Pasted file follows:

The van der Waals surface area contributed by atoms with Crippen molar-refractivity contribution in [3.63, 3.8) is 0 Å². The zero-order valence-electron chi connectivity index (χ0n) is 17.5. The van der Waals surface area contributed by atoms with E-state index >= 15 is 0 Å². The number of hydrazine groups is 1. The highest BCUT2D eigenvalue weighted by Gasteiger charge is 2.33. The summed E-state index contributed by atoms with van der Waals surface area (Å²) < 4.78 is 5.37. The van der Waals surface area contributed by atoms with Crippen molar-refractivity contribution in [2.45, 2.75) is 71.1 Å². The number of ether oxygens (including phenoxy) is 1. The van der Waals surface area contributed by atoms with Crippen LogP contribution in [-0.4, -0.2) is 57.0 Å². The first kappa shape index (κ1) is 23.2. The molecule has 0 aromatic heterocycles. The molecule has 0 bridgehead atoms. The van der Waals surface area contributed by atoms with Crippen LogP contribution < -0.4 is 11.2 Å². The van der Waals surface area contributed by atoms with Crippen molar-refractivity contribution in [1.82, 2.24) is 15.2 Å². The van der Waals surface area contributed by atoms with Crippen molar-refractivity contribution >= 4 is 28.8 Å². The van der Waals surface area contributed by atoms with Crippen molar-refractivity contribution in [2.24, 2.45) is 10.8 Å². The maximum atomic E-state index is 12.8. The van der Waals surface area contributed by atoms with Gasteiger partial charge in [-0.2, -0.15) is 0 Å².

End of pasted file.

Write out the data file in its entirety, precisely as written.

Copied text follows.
The van der Waals surface area contributed by atoms with Crippen molar-refractivity contribution in [3.63, 3.8) is 0 Å². The zero-order valence-electron chi connectivity index (χ0n) is 17.5. The van der Waals surface area contributed by atoms with E-state index >= 15 is 0 Å². The number of hydrazine groups is 1. The highest BCUT2D eigenvalue weighted by Gasteiger charge is 2.33. The summed E-state index contributed by atoms with van der Waals surface area (Å²) < 4.78 is 5.37. The van der Waals surface area contributed by atoms with Crippen molar-refractivity contribution in [2.45, 2.75) is 71.1 Å². The number of ether oxygens (including phenoxy) is 1. The van der Waals surface area contributed by atoms with Crippen LogP contribution in [-0.4, -0.2) is 57.0 Å². The first kappa shape index (κ1) is 23.2. The molecule has 0 aromatic heterocycles. The molecule has 0 bridgehead atoms. The van der Waals surface area contributed by atoms with Crippen LogP contribution < -0.4 is 11.2 Å². The van der Waals surface area contributed by atoms with Crippen molar-refractivity contribution in [1.82, 2.24) is 15.2 Å². The van der Waals surface area contributed by atoms with Crippen molar-refractivity contribution >= 4 is 28.8 Å². The van der Waals surface area contributed by atoms with Crippen molar-refractivity contribution in [2.24, 2.45) is 10.8 Å². The maximum atomic E-state index is 12.8. The van der Waals surface area contributed by atoms with Gasteiger partial charge in [-0.2, -0.15) is 0 Å².